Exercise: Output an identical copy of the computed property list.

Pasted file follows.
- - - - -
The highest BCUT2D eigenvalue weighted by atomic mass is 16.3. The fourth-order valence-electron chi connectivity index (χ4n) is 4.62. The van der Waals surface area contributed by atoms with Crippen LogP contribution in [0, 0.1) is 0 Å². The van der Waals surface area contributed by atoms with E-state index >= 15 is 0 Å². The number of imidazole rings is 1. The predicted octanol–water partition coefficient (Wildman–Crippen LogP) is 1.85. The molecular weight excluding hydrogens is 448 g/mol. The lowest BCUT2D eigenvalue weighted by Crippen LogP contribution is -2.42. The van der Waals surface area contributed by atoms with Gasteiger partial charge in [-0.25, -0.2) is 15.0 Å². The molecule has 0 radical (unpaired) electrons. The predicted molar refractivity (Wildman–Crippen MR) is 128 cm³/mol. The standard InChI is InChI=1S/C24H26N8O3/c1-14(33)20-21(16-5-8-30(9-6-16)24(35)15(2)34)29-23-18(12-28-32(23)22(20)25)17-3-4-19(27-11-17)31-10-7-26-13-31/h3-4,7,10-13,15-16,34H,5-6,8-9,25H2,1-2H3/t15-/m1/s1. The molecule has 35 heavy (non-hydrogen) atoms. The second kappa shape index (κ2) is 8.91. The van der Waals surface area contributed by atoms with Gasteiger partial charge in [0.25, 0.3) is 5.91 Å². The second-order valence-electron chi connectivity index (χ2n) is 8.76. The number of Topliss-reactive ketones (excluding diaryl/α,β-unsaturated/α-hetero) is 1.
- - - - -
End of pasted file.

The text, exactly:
The highest BCUT2D eigenvalue weighted by atomic mass is 16.3. The fourth-order valence-electron chi connectivity index (χ4n) is 4.62. The van der Waals surface area contributed by atoms with Crippen LogP contribution in [0, 0.1) is 0 Å². The van der Waals surface area contributed by atoms with E-state index >= 15 is 0 Å². The number of imidazole rings is 1. The predicted octanol–water partition coefficient (Wildman–Crippen LogP) is 1.85. The molecular weight excluding hydrogens is 448 g/mol. The lowest BCUT2D eigenvalue weighted by Crippen LogP contribution is -2.42. The van der Waals surface area contributed by atoms with Gasteiger partial charge in [-0.25, -0.2) is 15.0 Å². The molecule has 0 radical (unpaired) electrons. The predicted molar refractivity (Wildman–Crippen MR) is 128 cm³/mol. The standard InChI is InChI=1S/C24H26N8O3/c1-14(33)20-21(16-5-8-30(9-6-16)24(35)15(2)34)29-23-18(12-28-32(23)22(20)25)17-3-4-19(27-11-17)31-10-7-26-13-31/h3-4,7,10-13,15-16,34H,5-6,8-9,25H2,1-2H3/t15-/m1/s1. The molecule has 35 heavy (non-hydrogen) atoms. The second kappa shape index (κ2) is 8.91. The van der Waals surface area contributed by atoms with Gasteiger partial charge in [0.25, 0.3) is 5.91 Å². The second-order valence-electron chi connectivity index (χ2n) is 8.76. The number of Topliss-reactive ketones (excluding diaryl/α,β-unsaturated/α-hetero) is 1.